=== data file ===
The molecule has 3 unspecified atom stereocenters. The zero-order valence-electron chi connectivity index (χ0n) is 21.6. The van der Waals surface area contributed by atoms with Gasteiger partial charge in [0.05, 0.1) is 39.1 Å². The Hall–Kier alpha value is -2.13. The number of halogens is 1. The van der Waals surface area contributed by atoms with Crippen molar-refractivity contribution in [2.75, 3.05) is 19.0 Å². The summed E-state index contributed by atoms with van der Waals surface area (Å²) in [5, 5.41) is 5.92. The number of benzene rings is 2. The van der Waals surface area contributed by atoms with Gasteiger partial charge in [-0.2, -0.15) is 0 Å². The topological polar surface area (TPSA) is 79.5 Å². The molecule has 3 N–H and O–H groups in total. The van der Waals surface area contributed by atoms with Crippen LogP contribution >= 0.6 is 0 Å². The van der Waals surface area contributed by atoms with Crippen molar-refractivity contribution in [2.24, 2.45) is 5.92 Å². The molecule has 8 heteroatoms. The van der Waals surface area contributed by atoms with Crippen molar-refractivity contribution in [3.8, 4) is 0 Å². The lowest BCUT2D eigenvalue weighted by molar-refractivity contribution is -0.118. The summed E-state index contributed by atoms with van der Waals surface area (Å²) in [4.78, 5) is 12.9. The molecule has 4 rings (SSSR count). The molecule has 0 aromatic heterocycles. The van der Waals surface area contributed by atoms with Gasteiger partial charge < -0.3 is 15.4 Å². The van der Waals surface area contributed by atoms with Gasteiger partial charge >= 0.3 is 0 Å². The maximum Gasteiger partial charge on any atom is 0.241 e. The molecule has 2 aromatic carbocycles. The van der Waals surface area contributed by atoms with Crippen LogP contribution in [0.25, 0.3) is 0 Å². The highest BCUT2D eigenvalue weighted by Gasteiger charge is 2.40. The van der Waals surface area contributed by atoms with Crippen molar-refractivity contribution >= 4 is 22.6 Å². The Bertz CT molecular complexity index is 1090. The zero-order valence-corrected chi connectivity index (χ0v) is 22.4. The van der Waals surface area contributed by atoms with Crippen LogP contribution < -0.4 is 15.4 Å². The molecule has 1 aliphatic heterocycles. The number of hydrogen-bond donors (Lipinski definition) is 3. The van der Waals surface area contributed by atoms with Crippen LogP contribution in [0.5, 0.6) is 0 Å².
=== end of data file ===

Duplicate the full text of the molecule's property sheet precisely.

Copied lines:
The molecule has 3 unspecified atom stereocenters. The zero-order valence-electron chi connectivity index (χ0n) is 21.6. The van der Waals surface area contributed by atoms with Gasteiger partial charge in [0.05, 0.1) is 39.1 Å². The Hall–Kier alpha value is -2.13. The number of halogens is 1. The van der Waals surface area contributed by atoms with Crippen molar-refractivity contribution in [2.75, 3.05) is 19.0 Å². The summed E-state index contributed by atoms with van der Waals surface area (Å²) in [5, 5.41) is 5.92. The number of benzene rings is 2. The van der Waals surface area contributed by atoms with Gasteiger partial charge in [-0.2, -0.15) is 0 Å². The topological polar surface area (TPSA) is 79.5 Å². The molecule has 3 N–H and O–H groups in total. The van der Waals surface area contributed by atoms with Crippen LogP contribution >= 0.6 is 0 Å². The van der Waals surface area contributed by atoms with Crippen molar-refractivity contribution in [2.24, 2.45) is 5.92 Å². The molecule has 8 heteroatoms. The van der Waals surface area contributed by atoms with Crippen molar-refractivity contribution in [3.8, 4) is 0 Å². The lowest BCUT2D eigenvalue weighted by molar-refractivity contribution is -0.118. The summed E-state index contributed by atoms with van der Waals surface area (Å²) in [4.78, 5) is 12.9. The molecule has 4 rings (SSSR count). The molecule has 0 aromatic heterocycles. The van der Waals surface area contributed by atoms with Gasteiger partial charge < -0.3 is 15.4 Å². The van der Waals surface area contributed by atoms with Gasteiger partial charge >= 0.3 is 0 Å². The maximum Gasteiger partial charge on any atom is 0.241 e. The molecule has 2 aromatic carbocycles. The van der Waals surface area contributed by atoms with Crippen LogP contribution in [0.25, 0.3) is 0 Å². The highest BCUT2D eigenvalue weighted by Gasteiger charge is 2.40. The van der Waals surface area contributed by atoms with Crippen molar-refractivity contribution >= 4 is 22.6 Å². The Bertz CT molecular complexity index is 1090. The zero-order valence-corrected chi connectivity index (χ0v) is 22.4. The van der Waals surface area contributed by atoms with Crippen LogP contribution < -0.4 is 15.4 Å². The molecule has 1 aliphatic heterocycles. The number of hydrogen-bond donors (Lipinski definition) is 3. The van der Waals surface area contributed by atoms with Crippen LogP contribution in [0.5, 0.6) is 0 Å².